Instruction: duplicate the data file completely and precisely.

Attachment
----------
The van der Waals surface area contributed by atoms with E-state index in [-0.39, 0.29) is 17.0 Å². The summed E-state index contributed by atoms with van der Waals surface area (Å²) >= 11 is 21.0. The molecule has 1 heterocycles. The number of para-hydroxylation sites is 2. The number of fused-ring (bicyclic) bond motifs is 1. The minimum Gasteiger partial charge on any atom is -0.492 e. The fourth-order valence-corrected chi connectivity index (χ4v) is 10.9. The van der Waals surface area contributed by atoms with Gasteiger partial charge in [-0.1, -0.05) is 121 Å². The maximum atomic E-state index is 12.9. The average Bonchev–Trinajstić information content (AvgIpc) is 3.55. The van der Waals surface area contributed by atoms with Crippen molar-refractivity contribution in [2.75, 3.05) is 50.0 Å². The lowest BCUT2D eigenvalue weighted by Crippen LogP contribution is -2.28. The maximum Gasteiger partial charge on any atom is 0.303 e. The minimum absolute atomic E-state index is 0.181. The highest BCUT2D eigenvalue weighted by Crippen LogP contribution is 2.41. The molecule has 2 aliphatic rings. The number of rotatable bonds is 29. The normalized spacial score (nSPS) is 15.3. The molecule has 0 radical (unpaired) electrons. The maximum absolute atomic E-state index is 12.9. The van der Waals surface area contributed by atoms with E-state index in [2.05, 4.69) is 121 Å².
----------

The van der Waals surface area contributed by atoms with E-state index in [-0.39, 0.29) is 17.0 Å². The summed E-state index contributed by atoms with van der Waals surface area (Å²) >= 11 is 21.0. The molecule has 1 heterocycles. The number of para-hydroxylation sites is 2. The number of fused-ring (bicyclic) bond motifs is 1. The minimum Gasteiger partial charge on any atom is -0.492 e. The fourth-order valence-corrected chi connectivity index (χ4v) is 10.9. The van der Waals surface area contributed by atoms with Gasteiger partial charge in [-0.1, -0.05) is 121 Å². The maximum atomic E-state index is 12.9. The average Bonchev–Trinajstić information content (AvgIpc) is 3.55. The van der Waals surface area contributed by atoms with Crippen molar-refractivity contribution in [2.75, 3.05) is 50.0 Å². The lowest BCUT2D eigenvalue weighted by Crippen LogP contribution is -2.28. The maximum Gasteiger partial charge on any atom is 0.303 e. The minimum absolute atomic E-state index is 0.181. The highest BCUT2D eigenvalue weighted by Crippen LogP contribution is 2.41. The molecule has 2 aliphatic rings. The number of rotatable bonds is 29. The normalized spacial score (nSPS) is 15.3. The molecule has 0 radical (unpaired) electrons. The maximum absolute atomic E-state index is 12.9. The van der Waals surface area contributed by atoms with E-state index in [2.05, 4.69) is 121 Å².